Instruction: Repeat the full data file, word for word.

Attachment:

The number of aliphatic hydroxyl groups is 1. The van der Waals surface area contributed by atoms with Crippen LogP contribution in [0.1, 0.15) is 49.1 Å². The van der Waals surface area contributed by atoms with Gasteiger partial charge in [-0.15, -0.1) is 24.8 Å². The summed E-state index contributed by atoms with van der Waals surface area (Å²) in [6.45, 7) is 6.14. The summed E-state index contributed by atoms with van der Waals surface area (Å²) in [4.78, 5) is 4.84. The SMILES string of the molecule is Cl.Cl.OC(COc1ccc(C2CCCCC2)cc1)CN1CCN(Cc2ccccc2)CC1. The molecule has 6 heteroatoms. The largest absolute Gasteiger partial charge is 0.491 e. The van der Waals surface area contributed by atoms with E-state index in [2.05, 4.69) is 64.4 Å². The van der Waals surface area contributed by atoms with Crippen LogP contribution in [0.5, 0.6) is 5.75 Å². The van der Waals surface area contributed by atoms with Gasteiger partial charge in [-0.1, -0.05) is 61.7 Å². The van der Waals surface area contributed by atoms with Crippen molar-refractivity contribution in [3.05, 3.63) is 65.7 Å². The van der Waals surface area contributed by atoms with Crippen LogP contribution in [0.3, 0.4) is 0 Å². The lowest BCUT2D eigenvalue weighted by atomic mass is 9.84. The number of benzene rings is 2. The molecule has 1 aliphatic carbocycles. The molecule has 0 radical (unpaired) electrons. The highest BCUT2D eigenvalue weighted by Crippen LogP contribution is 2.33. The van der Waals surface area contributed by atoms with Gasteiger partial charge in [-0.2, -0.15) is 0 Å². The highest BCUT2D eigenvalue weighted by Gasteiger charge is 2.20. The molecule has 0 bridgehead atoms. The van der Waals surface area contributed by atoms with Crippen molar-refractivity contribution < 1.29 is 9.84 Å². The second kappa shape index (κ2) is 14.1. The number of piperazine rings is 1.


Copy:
The number of aliphatic hydroxyl groups is 1. The van der Waals surface area contributed by atoms with Crippen LogP contribution in [0.1, 0.15) is 49.1 Å². The van der Waals surface area contributed by atoms with Gasteiger partial charge in [-0.15, -0.1) is 24.8 Å². The summed E-state index contributed by atoms with van der Waals surface area (Å²) in [6.45, 7) is 6.14. The summed E-state index contributed by atoms with van der Waals surface area (Å²) in [4.78, 5) is 4.84. The SMILES string of the molecule is Cl.Cl.OC(COc1ccc(C2CCCCC2)cc1)CN1CCN(Cc2ccccc2)CC1. The molecule has 6 heteroatoms. The largest absolute Gasteiger partial charge is 0.491 e. The van der Waals surface area contributed by atoms with E-state index in [2.05, 4.69) is 64.4 Å². The van der Waals surface area contributed by atoms with Crippen LogP contribution in [0.5, 0.6) is 5.75 Å². The van der Waals surface area contributed by atoms with Gasteiger partial charge in [-0.1, -0.05) is 61.7 Å². The van der Waals surface area contributed by atoms with Crippen molar-refractivity contribution in [3.05, 3.63) is 65.7 Å². The van der Waals surface area contributed by atoms with Crippen LogP contribution in [0.3, 0.4) is 0 Å². The lowest BCUT2D eigenvalue weighted by atomic mass is 9.84. The number of benzene rings is 2. The molecule has 1 aliphatic carbocycles. The molecule has 0 radical (unpaired) electrons. The highest BCUT2D eigenvalue weighted by Crippen LogP contribution is 2.33. The van der Waals surface area contributed by atoms with Gasteiger partial charge in [-0.2, -0.15) is 0 Å². The highest BCUT2D eigenvalue weighted by Gasteiger charge is 2.20. The molecule has 0 bridgehead atoms. The van der Waals surface area contributed by atoms with Crippen molar-refractivity contribution < 1.29 is 9.84 Å². The second kappa shape index (κ2) is 14.1. The number of piperazine rings is 1.